Attention Collectors: Fernando Amorsolo's "Bathers" and Jose Joya's "Festival" Will Be Going Under the Hammer - Arts & Culture

Two of Pacita Abad’s works will also be up for auction.

Top collectors will have some tough decisions to make with Salcedo Auctions’ Important Philippine Art & Furniture catalogue already available for viewing. 

READ ALSO: Look Who’s Laughing Now: Banksy Is Featured Alongside Yayoi Kusama, Stik, And Other Contemporary Greats In Christie’s Online Auction

The major highlight of the sale is National Artist Jose Joya’s “Festival” from 1985—a rare,  large oil on canvas—in an even rarer red palette, measuring 35 x 59 inches. 

“Festival,” (1985) by Jose Joya

Artist Maya Munoz likes the sensuality of Joya, which she senses in the artist’s canvases. Alluding to the movement and lines of  his figurative works, she sees these as well in his abstract expressionist masterpieces: “sensuous, swirly, energetic… plus the colors!”

While Joya’s defined style streams through his works, his fellow National Artist, Federico Aguilar Alcuaz is the exact opposite. As lushly displayed by four works offered in the auction dated from the 60s to the 80s, Alcuaz delights in straying from familiar ground, which appeals to artist Ged Merino. “He moves from abstraction to figurative and other genres seamlessly,” says Merino. 

“Untitled,” (1962) by Federico Aguilar Alcuaz

For interior designer Eric Paras, Alcuaz’s “ bravura strokes and color sense create an  overall effect that is so rich and full, in the visual sense.”  The observation is shared by Merino, who admits liking Alcuaz’s “sense of color”, and in addition, his ”compositional savvy.” 

Paras is equally appreciative of Fernando Amorsolo’s deft handling of light and his figurative draftsmanship. “Magaan, good vibes,” is how Paras sums up the overall mood conveyed by the artist’s works. “And I like his technique on how to use light, and his mastery of the human form,” Paras adds. 

From left: “Bathers” is displayed proudly at the late Myrna Almario Adriano’s dining room; Cynthia Almario and Adriano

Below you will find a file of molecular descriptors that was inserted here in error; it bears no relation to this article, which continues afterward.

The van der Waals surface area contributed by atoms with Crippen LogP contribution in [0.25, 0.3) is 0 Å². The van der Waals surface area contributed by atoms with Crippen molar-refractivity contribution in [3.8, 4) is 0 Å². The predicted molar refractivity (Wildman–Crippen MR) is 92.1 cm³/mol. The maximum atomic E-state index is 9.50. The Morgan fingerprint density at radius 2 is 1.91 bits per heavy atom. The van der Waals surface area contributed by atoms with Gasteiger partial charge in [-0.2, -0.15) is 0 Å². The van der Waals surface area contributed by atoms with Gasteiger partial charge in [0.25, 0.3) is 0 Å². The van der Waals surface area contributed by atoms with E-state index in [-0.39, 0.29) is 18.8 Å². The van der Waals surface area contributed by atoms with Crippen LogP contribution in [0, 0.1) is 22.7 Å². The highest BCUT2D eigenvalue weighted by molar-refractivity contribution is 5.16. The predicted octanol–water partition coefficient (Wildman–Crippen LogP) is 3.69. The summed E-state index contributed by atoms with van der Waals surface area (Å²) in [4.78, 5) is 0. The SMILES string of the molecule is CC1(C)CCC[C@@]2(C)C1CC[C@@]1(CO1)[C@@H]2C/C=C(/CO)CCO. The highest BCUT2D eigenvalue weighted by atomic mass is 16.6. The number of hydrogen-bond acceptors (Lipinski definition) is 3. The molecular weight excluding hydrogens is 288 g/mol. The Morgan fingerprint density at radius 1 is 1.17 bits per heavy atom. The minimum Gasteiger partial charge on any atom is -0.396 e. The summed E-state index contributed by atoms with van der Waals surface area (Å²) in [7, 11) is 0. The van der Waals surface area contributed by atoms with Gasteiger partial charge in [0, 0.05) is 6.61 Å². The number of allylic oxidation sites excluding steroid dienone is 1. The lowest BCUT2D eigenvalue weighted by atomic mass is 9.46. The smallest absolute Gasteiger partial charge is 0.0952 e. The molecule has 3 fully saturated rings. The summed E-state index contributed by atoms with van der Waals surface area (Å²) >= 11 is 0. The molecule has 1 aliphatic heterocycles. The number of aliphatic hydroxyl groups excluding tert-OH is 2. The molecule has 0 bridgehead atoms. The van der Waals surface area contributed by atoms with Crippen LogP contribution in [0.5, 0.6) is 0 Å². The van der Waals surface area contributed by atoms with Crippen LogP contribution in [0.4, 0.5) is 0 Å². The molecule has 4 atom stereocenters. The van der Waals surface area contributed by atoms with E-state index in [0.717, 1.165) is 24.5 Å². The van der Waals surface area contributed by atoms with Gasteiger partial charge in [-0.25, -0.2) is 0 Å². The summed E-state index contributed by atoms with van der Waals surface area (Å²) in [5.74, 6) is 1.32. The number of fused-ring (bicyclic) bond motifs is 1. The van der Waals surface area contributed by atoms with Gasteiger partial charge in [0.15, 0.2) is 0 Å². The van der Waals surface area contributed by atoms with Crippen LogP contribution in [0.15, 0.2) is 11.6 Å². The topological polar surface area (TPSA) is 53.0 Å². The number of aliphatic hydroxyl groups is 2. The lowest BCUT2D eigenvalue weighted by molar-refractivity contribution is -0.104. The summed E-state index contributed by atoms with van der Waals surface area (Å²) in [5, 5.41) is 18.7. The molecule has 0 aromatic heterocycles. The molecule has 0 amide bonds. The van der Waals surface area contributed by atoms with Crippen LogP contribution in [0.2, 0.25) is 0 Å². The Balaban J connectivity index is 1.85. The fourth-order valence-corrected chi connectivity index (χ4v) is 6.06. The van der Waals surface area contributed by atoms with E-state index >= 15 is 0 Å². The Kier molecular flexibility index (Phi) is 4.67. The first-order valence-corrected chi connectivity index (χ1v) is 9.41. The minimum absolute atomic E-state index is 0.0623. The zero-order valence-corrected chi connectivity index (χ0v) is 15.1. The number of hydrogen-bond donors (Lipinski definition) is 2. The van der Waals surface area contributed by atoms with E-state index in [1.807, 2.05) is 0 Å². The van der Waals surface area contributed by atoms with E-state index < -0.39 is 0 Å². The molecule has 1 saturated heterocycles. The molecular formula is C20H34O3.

At the auction, Amorsolo collectors will have a chance to acquire a piece from his golden period from 1915 to 1940. Dated 1930, the artist’s “Bathers” is finally available after years of taking pride of place at the late Myrna Almario Adriano’s well-appointed formal dining room. 

Adriano, who was a famous interior designer to Manila’s whos’ who, just like her nieces, Yvy and Cynthia Almario, took a special liking to the piece. “I super remember that painting,” was Cynthia’s answer when asked if she recalls “Bathers.” “Because it was prominently displayed in the dining room. And I was such a foodie, haha! I’m always in the dining room, and that Amorsolo was in front of the buffet line … hahaha!”

“Tita Myrna lived in a really beautiful glass house, which was ahead of its time,” says Cynthia. “We really enjoyed the staircase with a big picture window.” 

As Ivy recalls, her Tita Myrna’s exceptional gift was in crafting beautiful environments. “And also creating the indoor-outdoor lifestyle,” continues Ivy. ”Ang ganda ganda her lanai, where there’s this overgrown mango tree. The parties that she would have in that area are so memorable. And  we can see the Amorsolo from the lanai.”

Adriano shared with her nieces not just her love for interior design but also her deep appreciation for art.  According to Ivy: “When I was around 12 or 13, she was the one telling me about Amorsolo’s works. She had another one that time, yung may palayok, tsaka may fire. She told me, ‘tignan mo yang Amorsolo na yan. See how he treats illumination. Tignan mo ‘to (pointing to a detail in the painting), mafi-feel mo yung init kasi yung cheeks rosy.’”

Though there were other Amorsolos in the Adriano home at different points in time, “Bathers” was the only one that stayed with the family the longest. “Very much so,” was Cynthia’s quick answer when asked if it was a favorite of her aunt’s. “There was proper planning on where it would hang,” Cynthia recalls. “She put it in front of the mirror. On the sides, she just put botanical artwork. Feeling niya, that was the piece de resistance.

“Pop Art,” (2003) by Pacita Abad

Meanwhile, fans of Pacita Abad  will have the rare chance to acquire the artist’s works, two of which are up for bidding. This comes at an opportune time, ahead of the artist’s much awaited retrospective at the Walker Art Center in Minneapolis opening in April 2023. 

“Pacita was very experimental,” says Merino, who met Abad through his mentor, Manuel “Boy” Rodriguez Jr.  Just like Merino, Abad used fabrics for her works. “For me, her trapunto works are documentations of her movements,” Merino shares. “ They are like quilts, but she was not afraid to use different materials and techniques. I believe that her incorporation of various elements is part of her being Pinay.”

For inquiries, email [email protected] or phone +63 917 591 2191. Those who wish to view the online catalogue or register as a bidder can log on to You can also follow @salcedoauctions on Instagram and Facebook.


Banner Photo: “Bathers” (1930) by Fernando Amorsolo

Order your print copy of this month's LIFESTYLE ASIA Magazine:
Download this month's LIFESTYLE ASIA digital copy from:
Subscribe via [email protected]